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Artists; the Future of Art, and Art as your Day Job

posted in: Arty-nomics | 4

An online artist acquaintance, Cindy Schnackel, recently asked 4 artists – all working hard to become established – some pertinent questions about living the artist’s life right now. Read her summary post at http://cindyschnackel.wordpress.com/2012/12/06/artists-the-future-of-art-and-art-as-your-day-job/ to see what she found. And while you’re there, check out some very personable birds and other creatures from Cindy’s very busy imagination and brush.

The artists were Janis Zroback
Anita Inverarity
Regina Valluzzi
Lynnette Shelly


4 Responses

  1. cindyschnackel

    Thanks for reblogging and for your nice comments!

  2. cindyschnackel

    It was good to get your input in this. There were quite a few artists on RB alone that were probably good choices, so hopefully more will comment and add their thoughts. I Approved the reblog and hope it shows up publicly the way its supposed to. This is the first time anyone reblogged from mine, so it’s new to me. Thanks!

  3. Susan

    This was an interesting read.
    Do you find Red Bubble has been profitable for you?

    • nerdlypainter

      I don’t make a lot of income from Red Bubble. they managed to attract some superlative artists early on, but the team managing the site seems to have decided that they’ll focus on more commercial graphic art and merchandising phone cases and T-shirts. As a result it has gotten more and more difficult to sell art there. Even in merchandized form if it isn’t line art that could go on a hair band album cover or big eyed girl cartoons and posters for a High School goth kid’s bedroom – it’s very hard to sell.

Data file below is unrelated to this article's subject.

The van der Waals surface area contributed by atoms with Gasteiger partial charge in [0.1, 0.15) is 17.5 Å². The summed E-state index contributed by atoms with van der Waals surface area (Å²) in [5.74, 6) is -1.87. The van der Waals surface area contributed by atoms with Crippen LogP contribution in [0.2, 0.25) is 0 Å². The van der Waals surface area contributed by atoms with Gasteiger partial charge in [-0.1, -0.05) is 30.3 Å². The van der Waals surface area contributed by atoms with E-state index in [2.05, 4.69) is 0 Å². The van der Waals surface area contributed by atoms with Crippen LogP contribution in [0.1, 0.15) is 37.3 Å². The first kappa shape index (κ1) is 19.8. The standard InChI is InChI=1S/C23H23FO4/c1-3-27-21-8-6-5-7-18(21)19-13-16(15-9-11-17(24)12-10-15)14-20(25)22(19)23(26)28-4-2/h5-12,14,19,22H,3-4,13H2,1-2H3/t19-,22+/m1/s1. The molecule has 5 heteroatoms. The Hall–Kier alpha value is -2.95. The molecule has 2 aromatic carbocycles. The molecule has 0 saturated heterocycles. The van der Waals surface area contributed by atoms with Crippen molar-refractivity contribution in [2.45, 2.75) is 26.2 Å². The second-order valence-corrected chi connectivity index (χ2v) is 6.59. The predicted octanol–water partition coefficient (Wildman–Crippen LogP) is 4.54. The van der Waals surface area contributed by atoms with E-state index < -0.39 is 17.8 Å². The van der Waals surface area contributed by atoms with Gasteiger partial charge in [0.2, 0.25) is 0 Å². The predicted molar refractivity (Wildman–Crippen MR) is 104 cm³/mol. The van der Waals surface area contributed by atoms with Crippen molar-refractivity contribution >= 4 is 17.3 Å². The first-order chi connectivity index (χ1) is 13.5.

I think this goes back to some of the points made in the article I’d cited in an earlier post (Early evidence is often not really evidence).
      The internet tends to create little Bubbles. With art and visual information, the items that will get a quick response are works that (a) translate very well from “work” to jpeg “image” without a lot of content loss (b) works whose jpeg “image” translates into a small thumbnail well. There may be some good, craveable art that manages to fit those two criteria, but I would not use them to define “good art”.

      Your work is very detailed and the charm and interest is in the details and the way they add up within the whole. An internet thumbnail of your “Bearing Strait” for example, might show one or two of the main critters clearly, but probably would not really tell anything about the piece at all. Yet it’s an engaging piece that jpegs well.

      What thumbnails well? Exactly what sites like RedBubble promote most heavily. Simple line art, graphic art, and slick commercial art and photography. But the good thumbnails are trending in just the opposite direction from where offline fine art collection seems to be heading (details, texture, presence, complexity).